World Bank gives us statistics – what to do with open data?


This week the World Bank made its statistics freely available on a user-friendly, navigable website.  Who is this for?
“The website has something for everyone. Someone who just has one minute and really knows what they’re looking for, to someone who wants to do research and explore the database, or an application developer who wants to link to the database directly”
(Shaida Badiee, Director Development Data Group, World Bank)
And for how to use the information, see some basic ideas here.
More for developers here.
Press Release 20 April 2010:
The World Bank Group said today it will offer free access to more than 2,000 financial, business, health, economic and human development statistics that had mostly been available only to paying subscribers.
World Bank President Robert B. Zoellick speaks about the Bank’s new open data initiative.

The decision─part of a larger effort to increase access to information at the World Bank─means that researchers, journalists, nongovernmental organizations (NGOs), entrepreneurs and school children alike will be able to tap into the World Bank’s databases via a new website.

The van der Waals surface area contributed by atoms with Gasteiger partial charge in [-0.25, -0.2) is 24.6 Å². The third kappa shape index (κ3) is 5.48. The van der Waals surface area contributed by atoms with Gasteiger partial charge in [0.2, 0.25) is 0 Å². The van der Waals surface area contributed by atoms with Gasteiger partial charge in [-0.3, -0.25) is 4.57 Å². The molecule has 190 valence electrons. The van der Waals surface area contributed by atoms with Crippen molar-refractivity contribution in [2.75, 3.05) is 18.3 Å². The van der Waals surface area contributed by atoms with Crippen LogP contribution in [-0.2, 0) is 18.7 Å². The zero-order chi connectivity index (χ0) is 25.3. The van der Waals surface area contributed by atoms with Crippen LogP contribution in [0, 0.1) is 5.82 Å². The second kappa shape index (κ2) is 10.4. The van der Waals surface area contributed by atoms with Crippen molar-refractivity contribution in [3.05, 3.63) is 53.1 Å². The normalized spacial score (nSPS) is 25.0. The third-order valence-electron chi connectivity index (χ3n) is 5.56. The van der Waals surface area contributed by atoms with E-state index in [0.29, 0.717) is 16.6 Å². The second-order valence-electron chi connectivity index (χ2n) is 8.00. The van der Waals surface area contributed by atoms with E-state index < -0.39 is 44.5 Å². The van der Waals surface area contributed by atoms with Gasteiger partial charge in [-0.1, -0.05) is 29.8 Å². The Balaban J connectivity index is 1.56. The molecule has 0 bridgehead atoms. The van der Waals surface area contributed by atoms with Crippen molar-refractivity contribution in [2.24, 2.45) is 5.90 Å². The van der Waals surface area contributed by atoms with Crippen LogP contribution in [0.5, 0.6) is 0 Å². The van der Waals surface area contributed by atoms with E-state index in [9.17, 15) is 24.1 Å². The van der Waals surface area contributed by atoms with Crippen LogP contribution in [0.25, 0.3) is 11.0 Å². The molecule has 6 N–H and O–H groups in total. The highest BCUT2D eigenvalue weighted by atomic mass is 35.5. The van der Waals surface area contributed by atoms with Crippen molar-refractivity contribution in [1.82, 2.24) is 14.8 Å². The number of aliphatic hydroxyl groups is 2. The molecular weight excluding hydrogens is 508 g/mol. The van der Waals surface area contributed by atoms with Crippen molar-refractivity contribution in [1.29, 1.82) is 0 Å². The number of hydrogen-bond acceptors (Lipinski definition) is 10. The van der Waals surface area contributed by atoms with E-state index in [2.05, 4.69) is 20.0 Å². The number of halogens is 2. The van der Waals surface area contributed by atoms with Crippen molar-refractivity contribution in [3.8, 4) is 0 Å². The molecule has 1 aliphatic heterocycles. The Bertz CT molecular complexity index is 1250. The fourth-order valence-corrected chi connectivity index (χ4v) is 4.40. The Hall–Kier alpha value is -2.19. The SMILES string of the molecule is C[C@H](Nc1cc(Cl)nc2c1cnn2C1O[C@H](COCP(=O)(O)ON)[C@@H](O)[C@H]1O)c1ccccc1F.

Experts say the Bank’s open data initiative has the potential to stimulate more evidence-based policymaking in developing countries by bringing more researchers and innovative analysis into the development process. The move is also likely to stimulate demand for data and increase countries’ capacity to produce it, they say.
And, for the first time, data will be available in languages other than English, with an initial 330 indicators translated into French, Spanish and Arabic.
“It’s important to make the data and knowledge of the World Bank available to everyone,” World Bank President Robert B. Zoellick said. “Statistics tell the story of people in developing and emerging countries and can play an important part in helping to overcome poverty.”
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